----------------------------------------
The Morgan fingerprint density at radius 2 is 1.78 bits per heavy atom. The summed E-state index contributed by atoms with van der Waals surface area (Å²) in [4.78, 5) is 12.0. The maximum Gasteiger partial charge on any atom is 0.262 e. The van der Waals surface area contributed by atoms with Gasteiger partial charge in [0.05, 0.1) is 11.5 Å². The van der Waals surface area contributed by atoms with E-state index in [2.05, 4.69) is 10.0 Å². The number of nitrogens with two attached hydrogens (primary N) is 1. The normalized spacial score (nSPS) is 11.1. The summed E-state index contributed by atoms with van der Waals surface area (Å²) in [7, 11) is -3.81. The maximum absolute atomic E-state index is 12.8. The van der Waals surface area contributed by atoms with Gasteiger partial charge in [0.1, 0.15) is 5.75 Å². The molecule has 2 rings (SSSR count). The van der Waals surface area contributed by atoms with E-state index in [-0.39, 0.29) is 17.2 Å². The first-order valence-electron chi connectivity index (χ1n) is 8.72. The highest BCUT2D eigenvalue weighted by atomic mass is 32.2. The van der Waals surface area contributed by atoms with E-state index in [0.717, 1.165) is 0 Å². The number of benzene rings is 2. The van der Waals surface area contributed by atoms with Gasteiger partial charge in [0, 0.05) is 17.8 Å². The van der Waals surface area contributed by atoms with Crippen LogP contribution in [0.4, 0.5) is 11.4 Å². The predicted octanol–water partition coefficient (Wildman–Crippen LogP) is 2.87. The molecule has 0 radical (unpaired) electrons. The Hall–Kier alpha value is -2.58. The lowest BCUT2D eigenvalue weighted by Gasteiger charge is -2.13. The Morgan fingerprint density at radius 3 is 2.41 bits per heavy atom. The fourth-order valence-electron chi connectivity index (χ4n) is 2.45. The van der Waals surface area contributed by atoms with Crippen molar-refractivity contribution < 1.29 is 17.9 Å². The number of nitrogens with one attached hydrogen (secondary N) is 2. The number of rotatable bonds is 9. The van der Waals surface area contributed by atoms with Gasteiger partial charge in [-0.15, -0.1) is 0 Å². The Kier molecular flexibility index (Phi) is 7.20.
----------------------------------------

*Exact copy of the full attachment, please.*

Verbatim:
The Morgan fingerprint density at radius 2 is 1.78 bits per heavy atom. The summed E-state index contributed by atoms with van der Waals surface area (Å²) in [4.78, 5) is 12.0. The maximum Gasteiger partial charge on any atom is 0.262 e. The van der Waals surface area contributed by atoms with Gasteiger partial charge in [0.05, 0.1) is 11.5 Å². The van der Waals surface area contributed by atoms with E-state index in [2.05, 4.69) is 10.0 Å². The number of nitrogens with two attached hydrogens (primary N) is 1. The normalized spacial score (nSPS) is 11.1. The summed E-state index contributed by atoms with van der Waals surface area (Å²) in [7, 11) is -3.81. The maximum absolute atomic E-state index is 12.8. The van der Waals surface area contributed by atoms with Gasteiger partial charge in [0.1, 0.15) is 5.75 Å². The molecule has 2 rings (SSSR count). The van der Waals surface area contributed by atoms with E-state index in [-0.39, 0.29) is 17.2 Å². The first-order valence-electron chi connectivity index (χ1n) is 8.72. The highest BCUT2D eigenvalue weighted by atomic mass is 32.2. The van der Waals surface area contributed by atoms with E-state index in [0.717, 1.165) is 0 Å². The number of benzene rings is 2. The van der Waals surface area contributed by atoms with Gasteiger partial charge in [0, 0.05) is 17.8 Å². The van der Waals surface area contributed by atoms with Crippen LogP contribution in [0.4, 0.5) is 11.4 Å². The predicted octanol–water partition coefficient (Wildman–Crippen LogP) is 2.87. The molecule has 0 radical (unpaired) electrons. The Hall–Kier alpha value is -2.58. The lowest BCUT2D eigenvalue weighted by Gasteiger charge is -2.13. The Morgan fingerprint density at radius 3 is 2.41 bits per heavy atom. The fourth-order valence-electron chi connectivity index (χ4n) is 2.45. The van der Waals surface area contributed by atoms with Crippen molar-refractivity contribution < 1.29 is 17.9 Å². The number of nitrogens with one attached hydrogen (secondary N) is 2. The number of rotatable bonds is 9. The van der Waals surface area contributed by atoms with Gasteiger partial charge in [-0.15, -0.1) is 0 Å². The Kier molecular flexibility index (Phi) is 7.20.